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Tag archive: Canadian Live Music Association (4)

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Canadian Live Music Association and Music Canada announce the launch of OntarioMusicCities.ca

June 22nd, 2021, Toronto: The Canadian Live Music Association (CLMA) and Music Canada have launched the new www.OntarioMusicCities.ca site, a resource for the broader music community to stimulate economic recovery across Ontario, with funding (administered by the CLMA) to build out and enhance Music Cities work. The support was announced by Lisa MacLeod, Minister of Heritage, Sport, Tourism and Culture Industries earlier this year.

“The last 18 months have deeply impacted our live music community, and the sector has seen a devastating 92% average decrease in revenue,” said Erin Benjamin, President & CEO of the CLMA. “We thank the Minister for recognizing the integral role live music plays in our quality of life, as well as its significant economic, social, and cultural benefits. While we still face a long road ahead, this critical Music Cities work will pave a way forward and help ensure a more vibrant future – for artists, communities, tourism, and the industry as a whole.”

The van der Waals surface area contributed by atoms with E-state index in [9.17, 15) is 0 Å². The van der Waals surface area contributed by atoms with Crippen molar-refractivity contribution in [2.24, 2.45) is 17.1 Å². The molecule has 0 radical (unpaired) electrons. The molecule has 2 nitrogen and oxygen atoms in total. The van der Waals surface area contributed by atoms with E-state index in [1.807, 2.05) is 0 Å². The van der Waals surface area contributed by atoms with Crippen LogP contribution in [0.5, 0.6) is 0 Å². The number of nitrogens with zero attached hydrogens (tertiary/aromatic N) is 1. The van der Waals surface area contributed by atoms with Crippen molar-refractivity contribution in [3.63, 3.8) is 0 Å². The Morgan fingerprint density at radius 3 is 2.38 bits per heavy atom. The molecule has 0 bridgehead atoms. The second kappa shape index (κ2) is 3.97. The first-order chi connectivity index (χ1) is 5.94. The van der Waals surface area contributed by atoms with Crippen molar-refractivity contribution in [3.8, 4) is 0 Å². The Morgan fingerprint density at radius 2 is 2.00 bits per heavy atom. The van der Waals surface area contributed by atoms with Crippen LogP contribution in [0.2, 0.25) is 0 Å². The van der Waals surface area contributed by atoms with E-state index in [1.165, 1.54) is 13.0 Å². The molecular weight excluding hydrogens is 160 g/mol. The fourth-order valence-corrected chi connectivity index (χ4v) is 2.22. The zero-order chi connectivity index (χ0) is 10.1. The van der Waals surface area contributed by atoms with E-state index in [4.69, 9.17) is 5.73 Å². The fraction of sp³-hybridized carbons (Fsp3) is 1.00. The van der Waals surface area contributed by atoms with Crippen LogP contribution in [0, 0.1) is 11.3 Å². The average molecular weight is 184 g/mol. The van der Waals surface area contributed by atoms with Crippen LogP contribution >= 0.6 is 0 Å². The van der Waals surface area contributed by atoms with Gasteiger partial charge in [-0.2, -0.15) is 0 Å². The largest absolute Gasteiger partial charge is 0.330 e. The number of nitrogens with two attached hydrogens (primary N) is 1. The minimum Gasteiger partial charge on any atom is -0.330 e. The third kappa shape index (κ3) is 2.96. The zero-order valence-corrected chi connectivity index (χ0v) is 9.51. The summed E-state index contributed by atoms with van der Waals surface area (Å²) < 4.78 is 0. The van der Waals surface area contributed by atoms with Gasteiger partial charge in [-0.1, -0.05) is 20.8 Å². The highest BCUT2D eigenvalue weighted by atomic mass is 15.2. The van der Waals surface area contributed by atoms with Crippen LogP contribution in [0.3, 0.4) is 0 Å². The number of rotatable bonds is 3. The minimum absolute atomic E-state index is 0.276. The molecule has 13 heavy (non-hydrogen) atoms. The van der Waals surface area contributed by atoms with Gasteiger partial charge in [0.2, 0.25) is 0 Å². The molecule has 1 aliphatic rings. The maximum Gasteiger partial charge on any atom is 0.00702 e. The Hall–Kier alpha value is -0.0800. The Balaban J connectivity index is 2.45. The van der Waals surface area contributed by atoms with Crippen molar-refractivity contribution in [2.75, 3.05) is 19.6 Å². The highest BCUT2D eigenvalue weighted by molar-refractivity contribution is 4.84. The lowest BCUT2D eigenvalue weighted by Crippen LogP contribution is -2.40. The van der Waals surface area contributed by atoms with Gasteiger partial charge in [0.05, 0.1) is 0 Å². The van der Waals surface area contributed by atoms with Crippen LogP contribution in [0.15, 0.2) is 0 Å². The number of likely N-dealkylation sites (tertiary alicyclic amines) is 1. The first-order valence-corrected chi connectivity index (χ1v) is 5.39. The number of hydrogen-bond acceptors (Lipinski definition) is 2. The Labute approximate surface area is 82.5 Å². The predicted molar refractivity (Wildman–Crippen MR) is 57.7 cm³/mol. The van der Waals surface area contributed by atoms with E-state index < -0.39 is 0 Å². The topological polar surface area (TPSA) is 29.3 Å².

As part of the initiative, a survey has been launched to help guide communities as they transform toward a thriving music community, and anyone involved in the music scene at a local level is encouraged to participate. The input gathered is the next step in the development of a province-wide music cities framework that aims to help the industry return stronger than ever. 

“I am thrilled that thanks to the Minister’s support of CLMA, Music Canada’s internationally recognized Music Cities framework will support the viability of more music communities across the province,” said Patrick Rogers, CEO of Music Canada. “Live music is a crucial revenue stream for Canada’s professional musicians, which creates jobs and drives local tourism. Supporting the business of live music is essential so our industry can get back to doing what they do best: creating exponential economic, social and cultural impact for artists and the communities they call home.”